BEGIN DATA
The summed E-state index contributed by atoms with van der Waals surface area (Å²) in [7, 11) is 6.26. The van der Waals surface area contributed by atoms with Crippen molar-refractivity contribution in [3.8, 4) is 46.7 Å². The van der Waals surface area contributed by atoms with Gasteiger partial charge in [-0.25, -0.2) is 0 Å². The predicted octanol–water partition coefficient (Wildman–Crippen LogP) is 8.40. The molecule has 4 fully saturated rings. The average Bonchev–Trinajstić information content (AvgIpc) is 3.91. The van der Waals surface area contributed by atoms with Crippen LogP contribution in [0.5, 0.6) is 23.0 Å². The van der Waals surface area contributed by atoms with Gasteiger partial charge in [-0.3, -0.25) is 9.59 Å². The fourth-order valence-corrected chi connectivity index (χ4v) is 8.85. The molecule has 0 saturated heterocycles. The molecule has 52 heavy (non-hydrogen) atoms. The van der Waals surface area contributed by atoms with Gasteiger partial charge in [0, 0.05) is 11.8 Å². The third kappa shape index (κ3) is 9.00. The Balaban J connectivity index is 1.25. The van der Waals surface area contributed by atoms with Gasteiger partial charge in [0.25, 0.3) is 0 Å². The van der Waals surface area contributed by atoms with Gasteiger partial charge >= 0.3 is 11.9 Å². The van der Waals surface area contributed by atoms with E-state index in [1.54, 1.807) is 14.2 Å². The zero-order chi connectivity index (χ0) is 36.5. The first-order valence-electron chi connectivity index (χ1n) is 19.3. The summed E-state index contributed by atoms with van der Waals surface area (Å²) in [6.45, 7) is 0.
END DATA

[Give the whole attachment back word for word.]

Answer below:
The summed E-state index contributed by atoms with van der Waals surface area (Å²) in [7, 11) is 6.26. The van der Waals surface area contributed by atoms with Crippen molar-refractivity contribution in [3.8, 4) is 46.7 Å². The van der Waals surface area contributed by atoms with Gasteiger partial charge in [-0.25, -0.2) is 0 Å². The predicted octanol–water partition coefficient (Wildman–Crippen LogP) is 8.40. The molecule has 4 fully saturated rings. The average Bonchev–Trinajstić information content (AvgIpc) is 3.91. The van der Waals surface area contributed by atoms with Crippen LogP contribution in [0.5, 0.6) is 23.0 Å². The van der Waals surface area contributed by atoms with Gasteiger partial charge in [-0.3, -0.25) is 9.59 Å². The fourth-order valence-corrected chi connectivity index (χ4v) is 8.85. The molecule has 0 saturated heterocycles. The molecule has 52 heavy (non-hydrogen) atoms. The van der Waals surface area contributed by atoms with Gasteiger partial charge in [0, 0.05) is 11.8 Å². The third kappa shape index (κ3) is 9.00. The Balaban J connectivity index is 1.25. The van der Waals surface area contributed by atoms with Gasteiger partial charge in [0.25, 0.3) is 0 Å². The van der Waals surface area contributed by atoms with Gasteiger partial charge >= 0.3 is 11.9 Å². The van der Waals surface area contributed by atoms with E-state index in [1.54, 1.807) is 14.2 Å². The zero-order chi connectivity index (χ0) is 36.5. The first-order valence-electron chi connectivity index (χ1n) is 19.3. The summed E-state index contributed by atoms with van der Waals surface area (Å²) in [6.45, 7) is 0.